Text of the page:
Assured my white father was safe, it no longer mattered that Mike Brown had lay dead on a hot city street for hours or that black mothers and fathers sobbed. White grandmothers’ arms crossed in defensiveness and talked about, “What did he do to deserve this?” and “Why are they burning buildings?” while  black grandmothers’ arms ached to hold grandbabies.

And so I told my stories of race, identifying my own sins, and our collective white sin of racism. I was dismissed, “You only told one side of the story.” We talked about anything but race.

When Freddie Gray died in police custody, white grandmothers’ arms ached again. We talked about, “something is not right” until we were reminded by power and defensiveness that Mike, Tamir, Trayvon, Eric, Tanisha and so many more before and since were not worthy of due process.

We listened to the voices of power, fear, and sin justify shooting children of God because of skin melanin. We listened to white supremacy, fragility, and privilege as it determined the status quo, the truth, and our white history of subjugation must be hidden at the cost of black body after black body.

It is our turn to confess our sins. It is our turn to learn our history. It is our turn to bear the pain of  the truth of what white supremacy, ignorance, and fragility has wrought.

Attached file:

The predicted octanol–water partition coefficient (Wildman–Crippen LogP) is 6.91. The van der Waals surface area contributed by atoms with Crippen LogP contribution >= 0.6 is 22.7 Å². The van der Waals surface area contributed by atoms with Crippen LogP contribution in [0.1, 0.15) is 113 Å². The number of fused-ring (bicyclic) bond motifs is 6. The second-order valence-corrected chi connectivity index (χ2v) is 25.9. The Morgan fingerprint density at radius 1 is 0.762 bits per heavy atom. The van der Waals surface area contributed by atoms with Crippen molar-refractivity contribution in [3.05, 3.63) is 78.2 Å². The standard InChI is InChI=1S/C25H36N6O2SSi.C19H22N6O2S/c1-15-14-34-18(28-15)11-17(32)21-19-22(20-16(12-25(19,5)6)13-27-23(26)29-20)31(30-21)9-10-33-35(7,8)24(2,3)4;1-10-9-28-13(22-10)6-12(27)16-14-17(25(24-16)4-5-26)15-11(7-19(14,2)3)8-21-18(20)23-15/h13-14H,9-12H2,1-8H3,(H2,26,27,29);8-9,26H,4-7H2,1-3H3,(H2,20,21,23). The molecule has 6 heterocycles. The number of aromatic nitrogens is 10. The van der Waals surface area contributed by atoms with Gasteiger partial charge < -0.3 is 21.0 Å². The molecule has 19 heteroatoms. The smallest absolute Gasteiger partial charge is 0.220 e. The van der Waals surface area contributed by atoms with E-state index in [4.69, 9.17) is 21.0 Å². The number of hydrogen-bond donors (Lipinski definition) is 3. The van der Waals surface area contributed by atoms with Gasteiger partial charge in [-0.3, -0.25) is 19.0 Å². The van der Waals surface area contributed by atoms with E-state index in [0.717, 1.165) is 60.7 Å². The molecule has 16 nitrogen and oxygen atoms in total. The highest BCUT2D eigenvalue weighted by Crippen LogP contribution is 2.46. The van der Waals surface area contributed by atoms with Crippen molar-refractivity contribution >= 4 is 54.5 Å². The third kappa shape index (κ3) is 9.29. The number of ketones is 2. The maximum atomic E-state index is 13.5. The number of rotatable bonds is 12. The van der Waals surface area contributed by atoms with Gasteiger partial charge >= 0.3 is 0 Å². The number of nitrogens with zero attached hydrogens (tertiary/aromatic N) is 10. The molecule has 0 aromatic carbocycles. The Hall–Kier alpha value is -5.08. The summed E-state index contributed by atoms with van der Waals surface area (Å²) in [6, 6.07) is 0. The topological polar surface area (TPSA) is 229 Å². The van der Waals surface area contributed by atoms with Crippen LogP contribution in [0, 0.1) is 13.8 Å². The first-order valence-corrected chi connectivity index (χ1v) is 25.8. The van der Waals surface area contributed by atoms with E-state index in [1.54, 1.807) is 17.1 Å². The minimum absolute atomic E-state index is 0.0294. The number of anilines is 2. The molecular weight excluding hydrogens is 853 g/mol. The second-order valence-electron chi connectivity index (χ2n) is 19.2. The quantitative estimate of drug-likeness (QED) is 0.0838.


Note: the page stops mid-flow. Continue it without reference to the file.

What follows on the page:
If our arms aren’t aching we aren’t paying attention.

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Other Suggested Reading
These represent a few of the many articles that I’ve found helpful as I’ve begun accepting my own white culpability and responsibility in responding to our nation’s race problem. 

I, Racist
Huffington Post

Why I Don’t Want to Talk About Race,
Good Men Project
This article includes a reading list to help whites self-educate.

Dear White Preachers, Take Off Your Prophet’s Mantle
Rachel G. Hackenberg

White Fragility: Why It’s So Hard to Talk to White People About Race,
Good Men Project
This article talks about white reluctance to deal with issues of race.

One Way or Another,
Being, Wandering

Quick to Listen,
Being, Wandering

The Dogma of Mountains and People,
Being, Wandering

Condon & Ferguson: A Response
Condon United Church of Christ